My first weekend in France (in Brittany specifically in the region called Finistere, which means end of the world) I was on the road with the trio Starlicker from Chicago. Starlicker is led by trumpeter Rob Mazurek with John Herndon on drums and Jason Adasiewicz on vibes. As a solo artist on his first solo tour it was a comfort for me to be on the road with some other American musicians. Rob, John and Jason are a powerful trio and for three nights I heard them play uncompromising music that was deeply sincere and dynamic. Starlicker inspired me to reexamine my own music and to pull something new out of my repertoire every night. I quickly learned to ignore my doubts, nerves and the fears of being alone on the road playing in front of new audiences.
In my generation (and younger) of jazz musicians we learned mostly by proxy, meaning we learned from stories, books, classroom settings and from teachers. Musicians learn less and less from peers and our own experiences because there are less gigs, less tours, and less access to our peers than there were just 10 or 15 years ago. For example, we all know, whether it is from interviews or biographies about Art Blakey, Ornette Coleman, John Coltrane or even Wynton Marsalis, that when you improvise and play jazz, or any music, in public you are supposed to play like it is your last gig and play with every ounce of focus and energy. Hearing those stories and actually seeing it are two completely different things. To hear and see that from your colleagues every night and then do it yourself is a profound event that affects your relationship with music in a way no second hand story or classroom jam session can. Because I have experienced those feelings myself, they have awoken a fierce confidence along with a new urgency to play and share my music with as many people as I can on this planet before I die. The more I reflect on my time in France with Starlicker (watch video below from their tour this past october in Poland) the more I consider it a major turning point in my journey in music. Thank you Starlicker and thank you Penn Ar for the inspiration.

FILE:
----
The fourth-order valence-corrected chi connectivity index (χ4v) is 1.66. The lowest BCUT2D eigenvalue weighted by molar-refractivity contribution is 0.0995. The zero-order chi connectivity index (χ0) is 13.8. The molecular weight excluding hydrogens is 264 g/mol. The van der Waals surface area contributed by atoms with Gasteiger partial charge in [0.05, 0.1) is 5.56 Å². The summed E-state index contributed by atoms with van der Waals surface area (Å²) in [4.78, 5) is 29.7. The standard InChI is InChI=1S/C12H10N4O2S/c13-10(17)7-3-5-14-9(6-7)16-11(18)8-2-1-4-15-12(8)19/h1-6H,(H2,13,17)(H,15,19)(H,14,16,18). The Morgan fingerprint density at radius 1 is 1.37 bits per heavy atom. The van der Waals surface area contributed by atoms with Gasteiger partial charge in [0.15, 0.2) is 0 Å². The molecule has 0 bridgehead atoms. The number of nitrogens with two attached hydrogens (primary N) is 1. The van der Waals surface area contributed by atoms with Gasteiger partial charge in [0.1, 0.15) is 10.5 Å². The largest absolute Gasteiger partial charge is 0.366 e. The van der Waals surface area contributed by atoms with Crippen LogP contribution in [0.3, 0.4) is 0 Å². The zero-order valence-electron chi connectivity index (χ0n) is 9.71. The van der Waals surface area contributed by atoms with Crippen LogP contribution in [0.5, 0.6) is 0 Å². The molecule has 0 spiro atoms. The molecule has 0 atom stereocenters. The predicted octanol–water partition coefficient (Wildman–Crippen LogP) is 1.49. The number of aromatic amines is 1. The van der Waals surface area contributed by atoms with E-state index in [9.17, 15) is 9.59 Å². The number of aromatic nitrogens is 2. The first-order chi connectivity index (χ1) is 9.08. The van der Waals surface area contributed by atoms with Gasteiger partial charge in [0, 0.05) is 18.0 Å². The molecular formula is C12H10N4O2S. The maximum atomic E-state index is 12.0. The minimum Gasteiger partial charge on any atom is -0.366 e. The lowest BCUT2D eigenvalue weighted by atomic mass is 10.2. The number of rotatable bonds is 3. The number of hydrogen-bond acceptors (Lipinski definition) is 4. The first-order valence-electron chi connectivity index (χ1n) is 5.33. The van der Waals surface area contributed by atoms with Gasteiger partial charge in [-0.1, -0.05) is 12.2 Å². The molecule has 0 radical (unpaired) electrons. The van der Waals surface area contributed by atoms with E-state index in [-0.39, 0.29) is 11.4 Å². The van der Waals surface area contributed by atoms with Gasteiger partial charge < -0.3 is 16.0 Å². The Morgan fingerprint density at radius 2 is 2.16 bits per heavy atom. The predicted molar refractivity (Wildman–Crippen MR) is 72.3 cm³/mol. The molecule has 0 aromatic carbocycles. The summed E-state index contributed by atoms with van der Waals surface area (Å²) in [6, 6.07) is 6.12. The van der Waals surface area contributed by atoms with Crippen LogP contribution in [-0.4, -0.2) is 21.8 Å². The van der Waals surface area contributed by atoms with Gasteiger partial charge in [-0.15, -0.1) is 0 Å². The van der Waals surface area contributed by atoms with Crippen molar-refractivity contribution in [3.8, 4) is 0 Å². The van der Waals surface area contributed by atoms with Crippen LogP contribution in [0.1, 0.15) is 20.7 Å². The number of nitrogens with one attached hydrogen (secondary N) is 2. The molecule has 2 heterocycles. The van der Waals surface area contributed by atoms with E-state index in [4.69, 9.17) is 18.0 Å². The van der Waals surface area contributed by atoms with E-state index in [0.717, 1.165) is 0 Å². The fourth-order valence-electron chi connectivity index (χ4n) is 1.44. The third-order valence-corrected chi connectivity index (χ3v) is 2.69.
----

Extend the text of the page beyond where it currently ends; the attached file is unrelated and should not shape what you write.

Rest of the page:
The next Penn Ar Reflections post will introduce all of the most important figures of the festival, the dedicated and passionate French organizers, producers, volunteers and audiences.